Truth, lies and the ghoulies in the bathwater

WHAT lies beneath. Yola Fischer (Lea Vivier) and her bath which connects to the eponymous dam. (Photograph courtesy

CONVENTIONALLY, YOU MAY think of the horror genre, and the images that pop into your head will derive from western culture: Of vampires and werewolves and centuries-old gothic houses that creak and grumble under old untold tales. But we’re in Africa, and the yarns that unfurl here, can just be as spine-chilling, if not more so, because largely, they’re dealing with horrors that haven’t yet turned into stereotypes. This is demonstrated in the secrets of the Karoo by Martyn Le Roux in his work Die Pelsloper, as it is in Alex Yazbek’s Dam, which presents the mysterious the Eastern Cape, replete with its idiosyncrasies that raise the stakes in the creepiness department.

And this is how we encounter Dam. Yolanda Fischer (Lea Vivier) is a thoughtful young woman with a penchant for stories and a murky history, who comes home from Chile for her father’s funeral. The father, in a cameo role played by Andrew Buckland, offers a presence of madness and violence that overshadows the work from the get-go. And in this quaint place with broekie lace filigree on the shop fronts, very old water pipes and vistas that will knock you sideways, Yola discovers things about herself and her childhood which shock her to her very essence.

They may shock you too. The relationship between Yola and her sister Sienna (Natasha Loring) is portrayed with the depth of focus of one who understands how female siblings get on, or don’t, and as the series unfolds, so do you understand this tenuous, complicated and rich bond between the girls. Sienna is the sister who stayed behind to nurture the plants, look after the parents and court the talent this small sleepy town still has to offer.

Pallance Dladla plays a virile young romantic interest by the name of Themba in the piece, replete with a Harley Davidson. But he’s as much a part of the sinister underpinnings and puzzling together of pieces as Yola, and the romance is thwarted by damage – of a historical, emotional, physical nature. In short, this is no easy love story, but one complicated by magic and ritual, by weird customs that can only be contained in the bosom of a small town off the beaten track of any metropolis, and by unhonoured dead.

It’s a solid tale, which with a couple of fantastic potential red herrings, gives voice and presence to magnificent characters such as the hippie plumber Bernoldus (Neil Sandilands), the mysterious broken girl, Clara (Tarryn Wyngaard) and the powerful iconic Lindiwe who is a psychiatric nurse with a mystical wound (Faniswa Yisa), to name but a few. In this regard, the work offers a rich understanding of small town mystery and how the spooky element can be intertwined in it.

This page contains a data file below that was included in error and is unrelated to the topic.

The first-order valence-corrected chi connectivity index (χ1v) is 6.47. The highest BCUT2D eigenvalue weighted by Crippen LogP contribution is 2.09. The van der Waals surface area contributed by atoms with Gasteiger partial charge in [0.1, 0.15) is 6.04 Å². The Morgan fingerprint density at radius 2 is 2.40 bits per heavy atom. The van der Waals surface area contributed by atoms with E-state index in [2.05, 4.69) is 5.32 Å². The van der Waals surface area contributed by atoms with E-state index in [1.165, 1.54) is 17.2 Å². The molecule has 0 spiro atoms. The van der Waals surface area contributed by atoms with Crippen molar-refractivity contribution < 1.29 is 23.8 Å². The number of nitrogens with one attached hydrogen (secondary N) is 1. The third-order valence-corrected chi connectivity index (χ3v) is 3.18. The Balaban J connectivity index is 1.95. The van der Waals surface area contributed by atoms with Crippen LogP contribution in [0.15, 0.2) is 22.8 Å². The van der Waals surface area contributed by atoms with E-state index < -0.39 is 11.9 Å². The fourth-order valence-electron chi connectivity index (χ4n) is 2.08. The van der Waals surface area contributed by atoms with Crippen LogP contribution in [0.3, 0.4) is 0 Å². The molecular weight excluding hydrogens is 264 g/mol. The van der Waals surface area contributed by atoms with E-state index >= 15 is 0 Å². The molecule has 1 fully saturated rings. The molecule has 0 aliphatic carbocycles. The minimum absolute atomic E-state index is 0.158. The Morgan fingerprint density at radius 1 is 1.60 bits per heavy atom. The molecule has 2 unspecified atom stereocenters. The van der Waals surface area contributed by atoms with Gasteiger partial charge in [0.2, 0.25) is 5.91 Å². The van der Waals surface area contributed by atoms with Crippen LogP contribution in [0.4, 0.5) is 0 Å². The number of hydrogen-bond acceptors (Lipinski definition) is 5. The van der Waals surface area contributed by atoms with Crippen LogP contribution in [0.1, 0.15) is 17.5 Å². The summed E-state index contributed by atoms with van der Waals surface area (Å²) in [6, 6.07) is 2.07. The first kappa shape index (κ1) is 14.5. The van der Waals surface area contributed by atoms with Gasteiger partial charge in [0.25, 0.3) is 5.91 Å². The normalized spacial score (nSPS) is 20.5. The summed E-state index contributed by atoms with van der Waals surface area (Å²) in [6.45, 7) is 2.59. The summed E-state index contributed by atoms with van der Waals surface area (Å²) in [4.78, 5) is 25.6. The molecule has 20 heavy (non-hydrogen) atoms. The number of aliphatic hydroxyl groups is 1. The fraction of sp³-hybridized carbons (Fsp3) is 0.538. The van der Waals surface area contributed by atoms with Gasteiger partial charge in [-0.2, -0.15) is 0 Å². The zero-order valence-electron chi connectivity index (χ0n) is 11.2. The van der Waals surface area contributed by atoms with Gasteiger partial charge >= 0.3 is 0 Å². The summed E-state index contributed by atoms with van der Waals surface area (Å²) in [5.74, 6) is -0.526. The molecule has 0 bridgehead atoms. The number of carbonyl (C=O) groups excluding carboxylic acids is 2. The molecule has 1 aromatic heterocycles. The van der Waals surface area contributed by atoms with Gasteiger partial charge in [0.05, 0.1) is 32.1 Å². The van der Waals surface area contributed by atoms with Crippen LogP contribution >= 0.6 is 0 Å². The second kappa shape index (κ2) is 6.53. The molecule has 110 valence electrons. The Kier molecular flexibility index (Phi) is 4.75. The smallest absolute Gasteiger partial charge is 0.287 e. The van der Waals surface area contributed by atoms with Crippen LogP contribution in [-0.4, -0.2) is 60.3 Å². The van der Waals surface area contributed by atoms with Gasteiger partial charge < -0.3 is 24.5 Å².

Having said all of that, Dam doesn’t present strong cliff hangers, however, and in many respects, feels too long. Divided into eight episodes, it brings together references that take you from the depth of old tales of rape, sanitised by the sanctity of history, to a monster lurking in the bath; from a hole in the ceiling a la Mark Behr’s The Smell of Apples, to a sinister parade involving the head of a barbel.

The story is tied up cleanly and is punctuated by moments of unspeakable beauty and strangeness but also horrendous violence and grubby sexual manoeuvres. While the credibility stakes are not always at their peak, particularly in terms of consistency, which compromise the scream-out-loud moments, this portrait of madness in the Eastern Cape is a compelling one.

Cinematographically, the work does tend to be quite precious and oft reliant on stereotypes of ghost town footage, where a dustball – or piece of paper – blows in the wind against the backdrop of sheer, one-point-perspective unpopulated silence. The soundtrack, however, is the glue that holds you. It’s creepy and unobtrusive, flowing beautifully in tandem with the tale as it unfolds, and adding the same kind of vigour as Bernard Herrmann’s contribution to Alfred Hitchcock’s Psycho. The sound is the thing that leaves the hair on the back of your neck standing on end, rather than the visuals or the surprises.

In many respects, Dam tries too hard. Like Jerome Pikwane’s Tokoloshe of 2018, it brings out the whole toolbox of weirdness, and there’s too much that it wants to say, some of which scuppers the main thrust of an otherwise compelling tale of loss and memory, honour and horror.

  • Dam is written and directed by Alex Yazbek and features a cast headed by Marvin-Lee Beukes, Anthony Patrick Bezuidenhout, Andrew Buckland, Francis Chouler, Gabriella Cirillo, Wane Cockroft, Pallance Dladla, Sivenathi Gazi, Avuzwa Gqamane, Melissa Haiden, David James, Laudo Liebenberg, Natasha Loring, Antoinette Louw, Cumani Maneli, Thembisa Mdoda, Dineo Moeketsi, Matli Mohapeloa, Sivuyile Ngesi, Sithi Nqabeni, Andre Odendaal, Isabella Ann Pringle, Scott Pringle, Lindsay Reardon, Neil Sandilands, Rika Sennett, Jennifer Steyn, Gerald Steyn, Amor Tredoux, Rowen van Aarde, Charl van Schalkwyk, Lea Vivier, Tarryn Wyngaard, Faniswa Yisa and Olwam Zote. Produced by Gary King, it features creative input by Brendan Jury (music), James Adey and Tom Marais (cinematography), Miriam Arndt and Melissa Parry (editing), Gabriella Cirillo (casting), Sue Steele (production design) and Barbara Brasington (costumes). It is available on ShowMax.  

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